Gamma-Ray Burst in the Swift/Fermi Era and BeyondView this Special Issue
Review Article | Open Access
Gamma-Ray Burst Prompt Correlations
The mechanism responsible for the prompt emission of gamma-ray bursts (GRBs) is still a debated issue. The prompt phase-related GRB correlations can allow discriminating among the most plausible theoretical models explaining this emission. We present an overview of the observational two-parameter correlations, their physical interpretations, and their use as redshift estimators and possibly as cosmological tools. The nowadays challenge is to make GRBs, the farthest stellar-scaled objects observed (up to redshift ), standard candles through well established and robust correlations. However, GRBs spanning several orders of magnitude in their energetics are far from being standard candles. We describe the advances in the prompt correlation research in the past decades, with particular focus paid to the discoveries in the last 20 years.
Gamma-ray bursts (GRBs) are highly energetic events with the total isotropic energy released of the order of (for recent reviews, see [1–6]). GRBs were discovered by military satellites Vela in late 1960s and were recognized early to be of extrasolar origin . A bimodal structure (reported first by Mazets et al. ) in the duration distribution of GRBs detected by the Burst and Transient Source Experiment (BATSE) onboard the Compton Gamma-Ray Observatory (CGRO) , based on which GRBs are nowadays commonly classified into short (with durations , SGRBs) and long (with , LGRBs), was found . BATSE observations allowed also confirming the hypothesis of Klebesadel et al.  that GRBs are of extragalactic origin due to isotropic angular distribution in the sky combined with the fact that they exhibited an intensity distribution that deviated strongly from the power law [9, 11–14]. This was later corroborated by establishing the first redshift measurement, taken for GRB970508, which with was placed at a cosmological distance of at least 2.9 Gpc . Despite initial isotropy, SGRBs were shown to be distributed anisotropically on the sky, while LGRBs are distributed isotropically [16–23]. Cosmological consequences of the anisotropic celestial distribution of SGRBs were discussed lately by Mészáros et al.  and Mészáros and Rees . Finally, the progenitors of LGRBs are associated with supernovae (SNe) [25–29] related to collapse of massive stars. Progenitors of SGRBs are thought to be neutron star–black hole (NS–BH) or NS–NS mergers [12, 30–32], and no connection between SGRBs and SNe has been proven .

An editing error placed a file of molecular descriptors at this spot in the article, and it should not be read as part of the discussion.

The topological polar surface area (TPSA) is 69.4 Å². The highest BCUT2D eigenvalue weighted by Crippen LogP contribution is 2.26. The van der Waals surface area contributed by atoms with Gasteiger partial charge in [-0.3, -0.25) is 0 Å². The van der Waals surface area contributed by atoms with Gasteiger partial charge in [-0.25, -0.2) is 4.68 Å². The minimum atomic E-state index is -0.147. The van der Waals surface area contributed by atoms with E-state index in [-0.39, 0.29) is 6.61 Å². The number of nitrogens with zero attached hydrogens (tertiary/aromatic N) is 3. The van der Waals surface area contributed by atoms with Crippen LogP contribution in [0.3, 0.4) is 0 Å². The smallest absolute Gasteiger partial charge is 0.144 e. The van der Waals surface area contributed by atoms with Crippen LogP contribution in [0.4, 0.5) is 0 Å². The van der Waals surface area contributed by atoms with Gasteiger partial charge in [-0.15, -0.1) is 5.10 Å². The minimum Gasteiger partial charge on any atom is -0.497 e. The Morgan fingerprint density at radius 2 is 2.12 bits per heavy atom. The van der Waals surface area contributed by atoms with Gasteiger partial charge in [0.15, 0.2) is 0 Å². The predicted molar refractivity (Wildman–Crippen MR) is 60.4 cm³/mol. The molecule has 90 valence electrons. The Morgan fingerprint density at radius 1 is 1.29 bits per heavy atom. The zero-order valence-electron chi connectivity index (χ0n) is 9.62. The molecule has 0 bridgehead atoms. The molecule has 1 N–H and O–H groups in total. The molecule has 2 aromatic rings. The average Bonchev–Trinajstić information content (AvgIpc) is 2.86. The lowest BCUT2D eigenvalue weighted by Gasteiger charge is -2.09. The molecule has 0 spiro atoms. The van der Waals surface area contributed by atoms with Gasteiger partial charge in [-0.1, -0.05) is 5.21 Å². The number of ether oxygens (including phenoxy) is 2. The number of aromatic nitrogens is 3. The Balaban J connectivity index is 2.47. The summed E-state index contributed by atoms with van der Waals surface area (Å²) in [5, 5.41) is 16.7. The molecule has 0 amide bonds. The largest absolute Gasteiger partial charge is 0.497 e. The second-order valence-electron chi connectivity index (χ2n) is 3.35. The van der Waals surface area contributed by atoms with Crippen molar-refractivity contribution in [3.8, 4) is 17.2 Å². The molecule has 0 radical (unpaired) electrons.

While the recent first direct detection of gravitational waves (GW), termed GW150914, by the Laser Interferometer Gravitational Wave Observatory (LIGO) , interpreted as a merger of two stellar-mass BHs with masses and , is by itself a discovery of prime importance, it becomes especially interesting in light of the finding of Connaughton et al.  who reported a weak transient source lasting 1 s and detected by Fermi/GBM  only 0.4 s after the GW150914, termed GW150914-GBM. Its false alarm probability is estimated to be 0.0022. The fluence in the energy band 1 keV–10 MeV is computed to be . While these GW and GRB events are consistent in direction, its connection is tentative due to relatively large uncertainties in their localization. This association is unexpected as SGRBs have been thought to originate from NS–NS or NS–BH mergers. Moreover, neither INTEGRAL  nor Swift  detected any signals that could be ascribed to a GRB. Even if it turns out that it is only a chance coincidence , it has already triggered scenarios explaining how a BH–BH merger can become a GRB; for example, the nascent BH could generate a GRB via accretion of a mass ≃ 10−5 M⊙ , indicating its location in a dense medium (see also ), or two high-mass, low-metallicity stars could undergo an SN explosion, and the matter ejected from the last exploding star can form—after some time—an accretion disk producing an SGRB . Also the possible detection of an afterglow that can be visible many months after the event  could shed light on the nature of the GW and SGRB association.